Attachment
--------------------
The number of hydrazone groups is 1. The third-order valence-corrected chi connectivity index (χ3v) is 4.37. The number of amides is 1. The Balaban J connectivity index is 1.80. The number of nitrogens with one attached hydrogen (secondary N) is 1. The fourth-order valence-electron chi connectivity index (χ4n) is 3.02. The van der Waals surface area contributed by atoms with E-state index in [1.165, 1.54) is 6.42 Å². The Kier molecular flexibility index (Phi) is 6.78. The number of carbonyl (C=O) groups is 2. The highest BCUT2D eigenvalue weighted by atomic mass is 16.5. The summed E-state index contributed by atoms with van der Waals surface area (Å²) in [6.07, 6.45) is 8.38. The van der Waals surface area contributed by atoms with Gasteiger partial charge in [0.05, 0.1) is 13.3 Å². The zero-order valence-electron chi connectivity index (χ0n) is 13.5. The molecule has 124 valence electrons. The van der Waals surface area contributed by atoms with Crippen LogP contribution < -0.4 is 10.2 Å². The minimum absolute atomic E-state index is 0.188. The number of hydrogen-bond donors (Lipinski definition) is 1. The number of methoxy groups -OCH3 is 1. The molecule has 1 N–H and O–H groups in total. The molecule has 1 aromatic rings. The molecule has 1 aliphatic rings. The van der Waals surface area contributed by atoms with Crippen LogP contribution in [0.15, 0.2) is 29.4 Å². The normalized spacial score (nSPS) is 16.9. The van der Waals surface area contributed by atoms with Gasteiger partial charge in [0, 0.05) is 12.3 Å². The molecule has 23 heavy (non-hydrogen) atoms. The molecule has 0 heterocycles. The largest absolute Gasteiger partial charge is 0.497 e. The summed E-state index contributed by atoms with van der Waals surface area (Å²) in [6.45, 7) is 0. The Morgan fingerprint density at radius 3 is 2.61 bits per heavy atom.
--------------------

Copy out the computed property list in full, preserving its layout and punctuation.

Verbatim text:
The number of hydrazone groups is 1. The third-order valence-corrected chi connectivity index (χ3v) is 4.37. The number of amides is 1. The Balaban J connectivity index is 1.80. The number of nitrogens with one attached hydrogen (secondary N) is 1. The fourth-order valence-electron chi connectivity index (χ4n) is 3.02. The van der Waals surface area contributed by atoms with E-state index in [1.165, 1.54) is 6.42 Å². The Kier molecular flexibility index (Phi) is 6.78. The number of carbonyl (C=O) groups is 2. The highest BCUT2D eigenvalue weighted by atomic mass is 16.5. The summed E-state index contributed by atoms with van der Waals surface area (Å²) in [6.07, 6.45) is 8.38. The van der Waals surface area contributed by atoms with Gasteiger partial charge in [0.05, 0.1) is 13.3 Å². The zero-order valence-electron chi connectivity index (χ0n) is 13.5. The molecule has 124 valence electrons. The van der Waals surface area contributed by atoms with Crippen LogP contribution < -0.4 is 10.2 Å². The minimum absolute atomic E-state index is 0.188. The number of hydrogen-bond donors (Lipinski definition) is 1. The number of methoxy groups -OCH3 is 1. The molecule has 1 N–H and O–H groups in total. The molecule has 1 aromatic rings. The molecule has 1 aliphatic rings. The van der Waals surface area contributed by atoms with Crippen LogP contribution in [0.15, 0.2) is 29.4 Å². The normalized spacial score (nSPS) is 16.9. The van der Waals surface area contributed by atoms with Gasteiger partial charge in [0, 0.05) is 12.3 Å². The molecule has 23 heavy (non-hydrogen) atoms. The molecule has 0 heterocycles. The largest absolute Gasteiger partial charge is 0.497 e. The summed E-state index contributed by atoms with van der Waals surface area (Å²) in [6.45, 7) is 0. The Morgan fingerprint density at radius 3 is 2.61 bits per heavy atom.